Kelsey looked at the mudbrick house and frowned. It didn't even look like a house and she could see where the water had been inside. âIt's not our house.' She pouted.
Dad gave her a hug. âYou'll find something to like soon.'
Kelsey was sure she wouldn't. She didn't like her room at all. It was hot. There was no air conditioner, just a fan that clunked from the ceiling. It sounded as if it would fall onto her bed while she slept. Her bed was made of thick string woven on a wooden frame. Dad called it a
. She shifted it closer to the wall and put her Barbie on it to make the room look familiar.
The toilet was even worse. It was sunk into the cement floor of the bathroom. She had to squat over it to wee just as if they were on a long drive at home and had to crouch behind a bush. And she had to put the toilet paper in a wastepaper basket after she'd used it.
How would she get through the next few months?
A man in white baggy trousers and a long shirt arrived. âWelcome to Nazabad, Mr Trengove. My name is Waheed. I am managing the house building project.'
âPlease call me Len,' Kelsey's dad said.
Mr Waheed brought food that his wife had made.
âWow, real curry and
.' Dad was so excited he said, â
âWhat's that mean?' Kelsey asked.
âIt means thank you,' Mr Waheed answered. âYou'll learn many new words while you are here.' Mr Waheed smiled while he talked. Kelsey tried not to like him but he looked at her as if she were a princess.
âYou will be having a good time here,' Mr Waheed said to Kelsey. âThank you for coming to help.'
She hadn't come to help at all, Dad and Mum had, but she gave Mr Waheed a smile.
âMy daughter Shakila is your age. You must come and play with her. She will like your yellow hair.'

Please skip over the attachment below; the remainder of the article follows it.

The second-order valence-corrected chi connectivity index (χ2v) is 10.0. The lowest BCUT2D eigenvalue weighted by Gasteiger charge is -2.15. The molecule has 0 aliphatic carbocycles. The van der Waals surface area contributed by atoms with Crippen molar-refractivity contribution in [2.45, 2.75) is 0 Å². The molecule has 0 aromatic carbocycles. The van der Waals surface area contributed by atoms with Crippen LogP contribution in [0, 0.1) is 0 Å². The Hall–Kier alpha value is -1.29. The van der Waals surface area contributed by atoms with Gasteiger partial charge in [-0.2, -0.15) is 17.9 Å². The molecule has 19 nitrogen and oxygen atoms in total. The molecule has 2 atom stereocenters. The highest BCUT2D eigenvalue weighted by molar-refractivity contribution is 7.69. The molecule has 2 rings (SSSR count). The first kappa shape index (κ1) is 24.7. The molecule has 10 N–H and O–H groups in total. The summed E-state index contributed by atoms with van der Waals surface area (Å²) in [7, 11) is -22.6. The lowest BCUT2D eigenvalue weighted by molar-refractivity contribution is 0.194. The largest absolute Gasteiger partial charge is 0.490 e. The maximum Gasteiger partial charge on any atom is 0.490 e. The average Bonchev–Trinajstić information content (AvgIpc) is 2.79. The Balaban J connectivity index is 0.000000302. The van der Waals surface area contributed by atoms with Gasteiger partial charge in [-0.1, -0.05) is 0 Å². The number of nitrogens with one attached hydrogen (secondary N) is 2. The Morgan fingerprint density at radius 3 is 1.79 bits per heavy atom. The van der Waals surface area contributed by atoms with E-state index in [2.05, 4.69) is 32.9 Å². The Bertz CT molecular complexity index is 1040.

Kelsey nodded before she could think about it and then wished she hadn't. She didn't want to make new friends here. She wanted to be in Australia playing with Chantelle.
fter Kelsey had put on her PJs Dad set up the laptop. Kelsey was amazed it worked. He clicked on Skype and rang Nanna Rose. And there she was on screen. Kelsey was so relieved to see her familiar face she had to blink away tears.
âHey, Nanna. I miss you.'
Kelsey loved the times that Nanna Rose put her to bed when Mum was on a shift at the hospital and Dad was away. Suddenly Kelsey knew what she needed. âNanna, can you tell me a story just as if I were with you?'
Nanna Rose didn't hesitate. âOf course.'
âOne about a doll, Nanna.' Nanna Rose had a strange look on her face. âWhat's wrong, Nanna?'
âNothing's wrong. I'm just thinking hard for a story. What name should the doll have, Kelsey?'
âAmy Jo.' Kelsey didn't have to think about that. One of the big girls at school was called Amy Jo and she was always kind to Kelsey, giving her muffins or notes signed âfrom your secret angel'. She was like a big sister and Kelsey missed her too.
âWhat sort of doll is she?' Nanna asked.
Kelsey loved playing this game. Nanna Rose always asked her for ideas so that Kelsey ended up telling half the story.
âA porcelain doll,' Kelsey said.